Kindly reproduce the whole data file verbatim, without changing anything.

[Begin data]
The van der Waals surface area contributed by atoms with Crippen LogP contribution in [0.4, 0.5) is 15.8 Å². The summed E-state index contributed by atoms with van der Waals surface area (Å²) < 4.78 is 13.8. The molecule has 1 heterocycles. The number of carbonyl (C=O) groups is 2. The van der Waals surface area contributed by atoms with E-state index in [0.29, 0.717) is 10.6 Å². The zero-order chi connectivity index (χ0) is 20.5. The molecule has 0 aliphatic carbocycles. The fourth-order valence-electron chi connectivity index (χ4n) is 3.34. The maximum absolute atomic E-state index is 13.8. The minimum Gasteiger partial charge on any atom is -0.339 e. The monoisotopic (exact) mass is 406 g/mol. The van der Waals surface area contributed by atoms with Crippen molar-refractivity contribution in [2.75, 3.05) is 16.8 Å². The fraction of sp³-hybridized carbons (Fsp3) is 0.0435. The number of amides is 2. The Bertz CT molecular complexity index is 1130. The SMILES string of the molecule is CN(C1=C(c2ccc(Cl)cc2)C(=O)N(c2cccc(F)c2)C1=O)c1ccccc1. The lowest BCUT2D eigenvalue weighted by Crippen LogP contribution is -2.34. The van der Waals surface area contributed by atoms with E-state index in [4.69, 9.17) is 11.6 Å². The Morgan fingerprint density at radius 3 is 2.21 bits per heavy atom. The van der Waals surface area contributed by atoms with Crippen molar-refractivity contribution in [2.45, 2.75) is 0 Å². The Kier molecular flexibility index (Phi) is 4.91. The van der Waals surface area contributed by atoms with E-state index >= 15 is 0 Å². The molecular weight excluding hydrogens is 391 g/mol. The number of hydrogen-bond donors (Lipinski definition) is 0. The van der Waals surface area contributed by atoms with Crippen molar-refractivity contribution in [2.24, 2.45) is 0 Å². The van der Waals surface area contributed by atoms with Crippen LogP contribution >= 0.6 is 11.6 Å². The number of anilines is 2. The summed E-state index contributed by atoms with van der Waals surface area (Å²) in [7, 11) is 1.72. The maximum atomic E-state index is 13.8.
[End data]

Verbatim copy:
The van der Waals surface area contributed by atoms with Crippen LogP contribution in [0.4, 0.5) is 15.8 Å². The summed E-state index contributed by atoms with van der Waals surface area (Å²) < 4.78 is 13.8. The molecule has 1 heterocycles. The number of carbonyl (C=O) groups is 2. The van der Waals surface area contributed by atoms with E-state index in [0.29, 0.717) is 10.6 Å². The zero-order chi connectivity index (χ0) is 20.5. The molecule has 0 aliphatic carbocycles. The fourth-order valence-electron chi connectivity index (χ4n) is 3.34. The maximum absolute atomic E-state index is 13.8. The minimum Gasteiger partial charge on any atom is -0.339 e. The monoisotopic (exact) mass is 406 g/mol. The van der Waals surface area contributed by atoms with Crippen molar-refractivity contribution in [2.75, 3.05) is 16.8 Å². The fraction of sp³-hybridized carbons (Fsp3) is 0.0435. The number of amides is 2. The Bertz CT molecular complexity index is 1130. The SMILES string of the molecule is CN(C1=C(c2ccc(Cl)cc2)C(=O)N(c2cccc(F)c2)C1=O)c1ccccc1. The lowest BCUT2D eigenvalue weighted by Crippen LogP contribution is -2.34. The van der Waals surface area contributed by atoms with E-state index in [4.69, 9.17) is 11.6 Å². The Morgan fingerprint density at radius 3 is 2.21 bits per heavy atom. The van der Waals surface area contributed by atoms with Crippen molar-refractivity contribution in [2.45, 2.75) is 0 Å². The Kier molecular flexibility index (Phi) is 4.91. The van der Waals surface area contributed by atoms with E-state index >= 15 is 0 Å². The molecular weight excluding hydrogens is 391 g/mol. The number of hydrogen-bond donors (Lipinski definition) is 0. The van der Waals surface area contributed by atoms with Crippen molar-refractivity contribution in [2.24, 2.45) is 0 Å². The van der Waals surface area contributed by atoms with Crippen LogP contribution >= 0.6 is 11.6 Å². The number of anilines is 2. The summed E-state index contributed by atoms with van der Waals surface area (Å²) in [7, 11) is 1.72. The maximum atomic E-state index is 13.8.